Web designer. Is it just us, or does that have a nice ring to it? And it’s not just a catchy title—learning web design can lead to an exciting and fascinating career, especially for a creative problem-solver like you.
But just the idea of getting started in web design can be overwhelming. Maybe you’re secretly thinking: what do web designers do? Or maybe even: what is web design? (Yes, we were there at one point, too!)
As you consider whether web design is the right career path for you, you need some answers to the big questions: What do you really need to know? Should you learn to code? What tools do you need to have? How about managing clients?
Don’t worry! Getting started designing websites is more easy than you might imagine. Just start with these foundational web and visual design skills and you’ll soon be on your way.
(Psst! You can learn ALL the skills listed below in Skillcrush’s Web Designer Blueprint, an entirely online program designed to take you from zero to web designer in 3 months flat. We’ve also got a Visual Designer program that covers everything from color theory and typography to becoming a Photoshop master. It’s the perfect digital course for creative types.)
How to Learn Web Design: Tech Skills 101
First, let’s go over the technical side of becoming a web designer. All those strange acronyms and terms can seem intimidating, but they’re actually pretty easy (and super fun!) once you get to know them.
1. Visual Design
It might seems obvious that you need design knowledge to be a web designer, but visual design focuses on digital products, so it might be different than what you expect. In this case, design principles are what determine the look and feel of a site. They can range from proportions to typography, to grid systems, to color theory. In other words: visual design is your chance to dig into creating mood boards and type hierarchy and experimenting with web fonts and color palettes.
Here come those funny abbreviations! UX stands for user experience, or how people feel (calm, frustrated, etc.) when they use a website. Above all else, UX is about approaching your designs from a user-first perspective—how can you design a website that helps them get exactly what they need?
To do that, you’ll research your users and create “personas” (profiles of imaginary ideal users). You’ll lay out the pages and content with a site map. You’ll figure out the path users take on your site in user flows. (For example, do they always click straight through to social media? Or are they just looking for contact information?) And you’ll build wireframes to sketch out the key parts of each webpage. All of these components are essential to practicing user experience design.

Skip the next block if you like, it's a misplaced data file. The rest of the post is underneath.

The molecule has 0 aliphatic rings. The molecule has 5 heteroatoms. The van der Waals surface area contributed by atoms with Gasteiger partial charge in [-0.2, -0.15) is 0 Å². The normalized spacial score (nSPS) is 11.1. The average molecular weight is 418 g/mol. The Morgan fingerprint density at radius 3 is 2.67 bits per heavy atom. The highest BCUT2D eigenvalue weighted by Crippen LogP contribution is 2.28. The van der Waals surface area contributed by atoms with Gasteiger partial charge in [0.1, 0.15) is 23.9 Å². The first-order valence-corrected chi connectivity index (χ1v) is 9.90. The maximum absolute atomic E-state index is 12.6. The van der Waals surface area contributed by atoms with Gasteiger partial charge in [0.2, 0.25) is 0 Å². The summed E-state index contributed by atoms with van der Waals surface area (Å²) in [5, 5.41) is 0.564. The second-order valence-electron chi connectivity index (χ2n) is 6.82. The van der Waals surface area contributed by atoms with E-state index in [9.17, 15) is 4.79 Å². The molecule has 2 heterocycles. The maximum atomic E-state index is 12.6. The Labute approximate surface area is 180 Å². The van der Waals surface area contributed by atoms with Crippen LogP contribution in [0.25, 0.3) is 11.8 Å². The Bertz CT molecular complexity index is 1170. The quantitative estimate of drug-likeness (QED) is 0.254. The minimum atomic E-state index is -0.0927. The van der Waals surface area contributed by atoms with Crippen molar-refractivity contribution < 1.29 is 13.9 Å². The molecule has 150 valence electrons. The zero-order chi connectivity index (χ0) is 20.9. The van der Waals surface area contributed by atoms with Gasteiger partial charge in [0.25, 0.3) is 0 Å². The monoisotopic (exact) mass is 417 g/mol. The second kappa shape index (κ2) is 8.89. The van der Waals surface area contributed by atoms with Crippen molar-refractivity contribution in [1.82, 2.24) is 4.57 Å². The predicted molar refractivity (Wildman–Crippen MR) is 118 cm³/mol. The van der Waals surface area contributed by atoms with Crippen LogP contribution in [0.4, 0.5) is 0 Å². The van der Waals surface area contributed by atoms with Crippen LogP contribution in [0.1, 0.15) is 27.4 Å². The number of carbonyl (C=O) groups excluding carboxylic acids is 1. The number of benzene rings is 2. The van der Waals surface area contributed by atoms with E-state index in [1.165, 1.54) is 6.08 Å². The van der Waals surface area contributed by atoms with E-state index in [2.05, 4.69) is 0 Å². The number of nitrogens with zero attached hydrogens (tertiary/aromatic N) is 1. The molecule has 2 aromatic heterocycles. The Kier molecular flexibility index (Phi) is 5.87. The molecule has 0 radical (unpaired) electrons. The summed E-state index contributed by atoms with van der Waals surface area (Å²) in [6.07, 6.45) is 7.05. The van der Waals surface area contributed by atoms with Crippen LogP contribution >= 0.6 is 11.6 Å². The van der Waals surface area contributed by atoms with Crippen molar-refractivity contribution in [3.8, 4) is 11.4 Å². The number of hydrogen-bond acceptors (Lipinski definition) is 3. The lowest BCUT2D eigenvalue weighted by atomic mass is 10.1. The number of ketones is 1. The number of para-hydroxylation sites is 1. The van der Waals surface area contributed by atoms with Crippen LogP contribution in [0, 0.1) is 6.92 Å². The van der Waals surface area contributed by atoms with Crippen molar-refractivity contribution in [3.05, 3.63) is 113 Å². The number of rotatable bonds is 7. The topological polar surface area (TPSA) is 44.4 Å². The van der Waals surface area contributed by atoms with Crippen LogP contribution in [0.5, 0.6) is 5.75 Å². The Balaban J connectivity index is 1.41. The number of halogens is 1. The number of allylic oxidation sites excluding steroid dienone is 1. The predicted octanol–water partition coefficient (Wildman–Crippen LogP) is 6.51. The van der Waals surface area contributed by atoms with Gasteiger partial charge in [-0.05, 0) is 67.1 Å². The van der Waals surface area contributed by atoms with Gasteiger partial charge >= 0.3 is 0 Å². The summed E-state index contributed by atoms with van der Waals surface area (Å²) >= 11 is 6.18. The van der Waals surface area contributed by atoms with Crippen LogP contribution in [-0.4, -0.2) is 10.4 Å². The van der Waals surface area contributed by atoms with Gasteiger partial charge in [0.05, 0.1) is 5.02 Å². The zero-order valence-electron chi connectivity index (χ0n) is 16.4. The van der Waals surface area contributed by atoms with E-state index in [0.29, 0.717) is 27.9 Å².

Pro tip: Still confused about the difference between all these types of design skills, and which one you should learn first? We recently broke down the difference between visual design and web or website design, as well as UX design and graphic design if you want more clarity!
3. Design Software
Like any craftsperson, to do your work you need the right tools. Knowing your way around the industry standards will be helpful in every case and critical in many. While designing a website can be done right in a web browser, tools like Adobe Photoshop, Illustrator, and Sketch are ones that almost all designers use for important parts of their job like creating mockups, designing assets (think logos and images), and of course modifying and enhancing photos. You should learn how to use them (although, if you’re just getting started, consider trying out a few free photoshop alternatives instead)
You might not have imagined that a web designer would need to know how to code. But nowadays it’s an expected skill for most design jobs. HTML stands for HyperText Markup Language, which is the coding language used to put content on a web page and give it structure. That means it’s how you turn a bunch of words into headlines, paragraphs, and footers. And it’s also how you get the “cool” content like photos, videos, and graphics on a website.
And then there’s HTML’s partner, CSS or Cascading Style Sheets. CSS is the code that tells browsers how to format and style HTML for a web page. In other words, it’s what makes all the text and other content look good. With CSS, you can adjust the colors, change the fonts, or add a stunning background—and so much more! This is where your eye for design really shines and how you can put your creative stamp on every site you create.
Pro tip: If you want to start learning web design for free, HTML & CSS are great skills to start with. We’ve got our free 10-day coding bootcamp if you’re ready right here and now. Otherwise, take a look at our roundup of free resources for learning coding.